We spent New Year’s Eve reminiscing about eighteen years of togetherness. Stayed up past midnight, and talked about our future. Hope coloured our words.
Sculpting has been on my mind – not literally, but in the sense of chipping away at the outer facade to invite emergence.
Ric has shed fifty pounds of excess weight, and I am now joining him in that quest. We are entering this new decade with renewed vigour. There is much we still yearn to sample.
I’m lining up my tools, examining the material before me: changes lie ahead. Bit by bit, I will ply my craft, shed the excess, intuit the contours of this life I’m co-creating.
Emergence takes time, commitment, and a willingness to be open.
(Image taken from The Grand Trunk trestle. This town we have settled in stirs my impulse towards the creative. So grateful to be here. Hope it inspires you as much as it did me. I will be back Monday with a new weekly challenge.)
“I bought a turkey roll and frozen stuffing,” Ric announced after a recent grocery shop.
I might have raised an eyebrow.
“Thought we could have it on Christmas day.”
“We’re going to visit Mom on Christmas day,” I reminded him. “At the nursing home.”
As a blended family, Ric and I surrendered Christmas day a long time ago. As long as Ric’s Mom was alive, we’d pick her up and spend the day at a casino, usually ending up with a tuna sandwich in the restaurant. After she passed, Ric and I went alone. Then we started going south, avoiding the day altogether. But when Ric gets something in his head….
So turkey went into the oven as we headed out the door for the forty-minute drive.
What are you doing for dinner? A text from my younger sister.
Ric’s cooking here if you want to come.
They never come. My family of origin doesn’t do holidays anymore. It’s just the way it is.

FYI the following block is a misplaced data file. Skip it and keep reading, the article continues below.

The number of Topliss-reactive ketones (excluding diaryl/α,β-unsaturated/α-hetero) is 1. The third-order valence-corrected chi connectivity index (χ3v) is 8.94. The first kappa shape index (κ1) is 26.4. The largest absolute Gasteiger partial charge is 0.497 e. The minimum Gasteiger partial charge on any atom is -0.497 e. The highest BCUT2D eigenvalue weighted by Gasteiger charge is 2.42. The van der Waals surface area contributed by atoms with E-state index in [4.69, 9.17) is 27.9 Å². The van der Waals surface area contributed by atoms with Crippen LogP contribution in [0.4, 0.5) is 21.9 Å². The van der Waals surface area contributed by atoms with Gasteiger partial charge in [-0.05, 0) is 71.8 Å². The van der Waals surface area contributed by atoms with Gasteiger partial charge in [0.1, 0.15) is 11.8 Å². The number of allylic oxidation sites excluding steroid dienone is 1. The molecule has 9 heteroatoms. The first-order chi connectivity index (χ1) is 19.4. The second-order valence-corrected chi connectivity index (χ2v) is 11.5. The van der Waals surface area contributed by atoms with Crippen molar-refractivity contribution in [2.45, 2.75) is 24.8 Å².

We’d love to come if it’s not too much work.
We visited Mom, and our eldest daughter showed up with two of our granddaughters. We exchanged gifts and ate goodies, and then moved on to visit my older sister – also in the nursing home. More gifts passed hands.
I texted D as we headed home. Fog had set in. She was worried about it.
Back at home, Ric busied himself with prepping the rest of the meal, and I rested. At five, the doorbell rang. There was my younger sister and her husband bearing gifts.
I can’t remember a Christmas dinner tasting so good. Maybe it was the conversation, or just the sheer joy of sharing it with family.
It’s never too late, I realize, to start new traditions.
Tonight my heart is filled with gratitude, and I am hopeful.
(Thursdays are currently dedicated to gratitude. Image from personal collection.)
Remnants of wrapping paper peek out from under the sofa. Leftover goodies tempt from the countertop. In the aftermath of our family gathering, I pause to enjoy the peace, processing the sweetness of the day.
So many precious moments:
“Grandma, can we have another present?” Three-year-old August, so enthralled with the magic of the day.
“Mom, this soup is the best yet!” So heartwarming to be able to cook for loved ones and witness their enjoyment.
“Who wants to help Grandma?” Three eager faces gathering around.
My heart is full and I am exhausted.
This is the advantage of this stage of life: the ability to imbibe in the pause.
(Thursdays I write about the things that fill me with gratitude. My challenge this week is “pause“. Image from personal collection.)
“Wait till I tell my Mom I’m having hot chocolate for dinner! Do you have marshmallows, too?” she’d excitedly asked the waitress.
“No marshmallows, but we have whip cream.”
Children are so easy to please. I’d been in emergency all day, but didn’t want to cancel plans, so Ric picked her up from school and we three went to a local diner for early supper.
Able to read her own menu now, her eyes lit up at the sight of her favourite beverage. No vegetables touched her plate that night, a sin her mother is sure to scold me about, but in light of the day I’d had, I just wanted to soak in her joy.
Afterwards, we drove around to see the Christmas lights and then home for some television, a snuggle, and bed. All pretty low key.
“Staying at Grandma’s is so so fun!” she told her sister when they came to pick her up the next morning. “You get treats, and to stay up late.”
Don’t worry Mom, she didn’t even finish the hot chocolate.
As for me – my cup was overflowing.
(Thursdays I dedicate to celebrating the blessings in my life, which often translates to sharing Grandma stories. Can’t help it. They are the best, through my eyes.)